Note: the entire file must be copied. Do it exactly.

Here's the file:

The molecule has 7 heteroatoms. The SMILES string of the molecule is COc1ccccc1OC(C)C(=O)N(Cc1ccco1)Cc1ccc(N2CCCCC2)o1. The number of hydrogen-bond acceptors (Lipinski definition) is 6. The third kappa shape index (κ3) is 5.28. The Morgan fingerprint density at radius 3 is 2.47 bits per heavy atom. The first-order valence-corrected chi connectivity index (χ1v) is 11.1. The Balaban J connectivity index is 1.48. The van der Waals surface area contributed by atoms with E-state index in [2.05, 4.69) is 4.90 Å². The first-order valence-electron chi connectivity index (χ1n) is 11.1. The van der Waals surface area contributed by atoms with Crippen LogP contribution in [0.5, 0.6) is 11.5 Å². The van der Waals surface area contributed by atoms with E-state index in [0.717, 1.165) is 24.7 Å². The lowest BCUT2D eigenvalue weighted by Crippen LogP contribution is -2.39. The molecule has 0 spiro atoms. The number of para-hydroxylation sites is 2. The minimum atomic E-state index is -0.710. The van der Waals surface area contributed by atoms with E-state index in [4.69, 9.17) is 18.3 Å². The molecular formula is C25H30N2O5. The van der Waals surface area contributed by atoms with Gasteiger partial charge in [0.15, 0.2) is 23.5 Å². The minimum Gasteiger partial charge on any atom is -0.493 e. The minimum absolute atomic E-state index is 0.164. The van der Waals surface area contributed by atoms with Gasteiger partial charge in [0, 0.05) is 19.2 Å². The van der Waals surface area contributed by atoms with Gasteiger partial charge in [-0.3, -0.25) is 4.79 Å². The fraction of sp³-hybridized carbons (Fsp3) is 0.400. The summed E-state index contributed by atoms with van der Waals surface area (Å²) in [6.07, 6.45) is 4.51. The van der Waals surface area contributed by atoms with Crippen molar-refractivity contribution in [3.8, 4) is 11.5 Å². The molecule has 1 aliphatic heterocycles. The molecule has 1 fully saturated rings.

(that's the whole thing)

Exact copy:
The molecule has 7 heteroatoms. The SMILES string of the molecule is COc1ccccc1OC(C)C(=O)N(Cc1ccco1)Cc1ccc(N2CCCCC2)o1. The number of hydrogen-bond acceptors (Lipinski definition) is 6. The third kappa shape index (κ3) is 5.28. The Morgan fingerprint density at radius 3 is 2.47 bits per heavy atom. The first-order valence-corrected chi connectivity index (χ1v) is 11.1. The Balaban J connectivity index is 1.48. The van der Waals surface area contributed by atoms with E-state index in [2.05, 4.69) is 4.90 Å². The first-order valence-electron chi connectivity index (χ1n) is 11.1. The van der Waals surface area contributed by atoms with Crippen LogP contribution in [0.5, 0.6) is 11.5 Å². The van der Waals surface area contributed by atoms with E-state index in [0.717, 1.165) is 24.7 Å². The lowest BCUT2D eigenvalue weighted by Crippen LogP contribution is -2.39. The molecule has 0 spiro atoms. The number of para-hydroxylation sites is 2. The minimum atomic E-state index is -0.710. The van der Waals surface area contributed by atoms with E-state index in [4.69, 9.17) is 18.3 Å². The molecular formula is C25H30N2O5. The van der Waals surface area contributed by atoms with Gasteiger partial charge in [0.15, 0.2) is 23.5 Å². The minimum Gasteiger partial charge on any atom is -0.493 e. The minimum absolute atomic E-state index is 0.164. The van der Waals surface area contributed by atoms with Gasteiger partial charge in [0, 0.05) is 19.2 Å². The van der Waals surface area contributed by atoms with Gasteiger partial charge in [-0.3, -0.25) is 4.79 Å². The fraction of sp³-hybridized carbons (Fsp3) is 0.400. The summed E-state index contributed by atoms with van der Waals surface area (Å²) in [6.07, 6.45) is 4.51. The van der Waals surface area contributed by atoms with Crippen molar-refractivity contribution in [3.8, 4) is 11.5 Å². The molecule has 1 aliphatic heterocycles. The molecule has 1 fully saturated rings.